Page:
Self Titled Album Review: 'Ban Summers'
Ban Summers is the self titled, debut solo project, of former The Boy I Used to Be member Edward Perry.
This collection of tracks combines lo-fi production, with raw lyricism that touches on living with a chronic illness in modern day Britain.
Earlier this year ‘It’s On You’, a track charged by social critique, was released as Ban Summers’ first single.
Initially the track cleverly masks itself as a mellow, slacker rock, tune with a hopping drumbeat for an introduction.
But when you give the lyrics the attention they rightly deserve, there is a potent message at its core that highlights the blasé optimism of “You can get it if you really want it” when, in this modern society, that just “isn’t enough” for anyone not in a privileged position.
This melancholy tone dominates the narrative of the album, from the hollowness of lyrics “looking back, I was losing touch” explored in ’Lost’, to the aching profession “You can see it in my eyes I’m all gone” of, my personal favourite track, ‘I Wanna.’
It’s not a draining album by any means as it is still working through uplifting subject matter, such as in closing track ‘wanted n b luved’ which harnesses a hopefulness, that is still anchored in realism, in the mantra’s of it’s chorus: “day by day you take it as it comes, it’s the only way” and “no regrets, it’ll eat away at you.”
It’s a cathartic release delivered by vocals which, at times, adopt a soothing languid monotony but always hold a rich soulfulness and earnest expression.
Having been diagnosed with the chronic illness Fibromyalgia, Perry took to recording music in his flat with just his laptop, guitar and mic.
This DIY aspect has been preserved throughout the production, and it seems to create a gentle haze which emphasises the melancholic, and sometimes slightly claustrophobic, atmosphere.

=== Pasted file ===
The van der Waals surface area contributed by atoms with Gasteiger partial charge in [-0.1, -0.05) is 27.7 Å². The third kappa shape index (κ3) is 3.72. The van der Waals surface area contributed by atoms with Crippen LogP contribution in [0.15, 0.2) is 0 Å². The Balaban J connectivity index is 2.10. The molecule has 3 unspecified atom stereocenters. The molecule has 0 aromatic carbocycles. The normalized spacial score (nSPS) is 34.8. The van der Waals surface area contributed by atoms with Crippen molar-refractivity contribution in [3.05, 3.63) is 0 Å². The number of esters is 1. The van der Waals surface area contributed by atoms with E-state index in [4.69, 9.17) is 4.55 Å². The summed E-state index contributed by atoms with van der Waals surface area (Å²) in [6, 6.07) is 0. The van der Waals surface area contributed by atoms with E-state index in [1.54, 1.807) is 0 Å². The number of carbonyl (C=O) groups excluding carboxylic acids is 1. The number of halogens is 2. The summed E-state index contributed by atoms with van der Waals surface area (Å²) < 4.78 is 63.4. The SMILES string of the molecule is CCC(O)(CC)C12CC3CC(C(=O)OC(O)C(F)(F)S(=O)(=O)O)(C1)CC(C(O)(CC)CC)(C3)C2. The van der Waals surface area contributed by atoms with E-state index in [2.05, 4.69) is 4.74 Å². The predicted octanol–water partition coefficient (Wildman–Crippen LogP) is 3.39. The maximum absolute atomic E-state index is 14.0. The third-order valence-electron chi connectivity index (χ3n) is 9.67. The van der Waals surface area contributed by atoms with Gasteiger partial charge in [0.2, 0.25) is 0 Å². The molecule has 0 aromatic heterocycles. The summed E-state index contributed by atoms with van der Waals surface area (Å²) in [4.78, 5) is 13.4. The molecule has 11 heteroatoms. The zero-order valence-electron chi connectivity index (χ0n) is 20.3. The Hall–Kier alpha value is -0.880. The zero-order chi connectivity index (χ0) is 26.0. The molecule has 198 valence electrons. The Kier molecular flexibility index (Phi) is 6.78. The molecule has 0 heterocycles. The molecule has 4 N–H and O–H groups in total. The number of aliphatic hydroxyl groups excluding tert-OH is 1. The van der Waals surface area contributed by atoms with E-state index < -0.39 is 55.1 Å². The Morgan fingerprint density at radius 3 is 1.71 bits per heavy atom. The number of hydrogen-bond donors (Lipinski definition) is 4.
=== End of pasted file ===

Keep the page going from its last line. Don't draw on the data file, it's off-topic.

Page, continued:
Working with Brutalist Records, a DIY cassette label also based out of Portsmouth, on the LP feels like a fitting collaboration.
The cassette format, along with the accompanying zine, gives the whole album a more authentic homespun feel and the cover art (of what I assume to be Edward Perry’s home recording space) is the last personal puzzle piece to complete the journal like feel.
If you delve into Brutalist Records’ discography you’ll soon identify a penchant for grittier and more experimental sonic elements.
In this case it is most notable in the mechanical drums which appear throughout, from the introduction of the album opener to their perky underscore on ‘Sometimes’.
There is also a definite dream pop influence in the blended ethereal layers. Reminiscent of bands like Slowdive, you can take the hypnotic melody of ‘No Better’ with its gentle backing vocals and tangy guitar riffs as an example.
This creates a nice distinction with the more pronounced guitar laden, indie tune ‘On A Monday’, with its memorable chorus and contagious beat.
It must have taken perseverance on Perry’s part, finding new ways to showcase his writing and musicianship without compromising his health and well-being. And it is even more impressive to have released an album and to have performed it live. Even if the live shows have to be few and far between, the rarity will no doubt make them more highly anticipated.
It’s a wonderful live music revolution, one that can hopefully bring some inclusivity to artists in similar situations.
Regardless of the remarkable backstory, ‘Ban Summers’ is a stunning album built up of subtle, well mastered, layers and I urge you to listen, feel and share.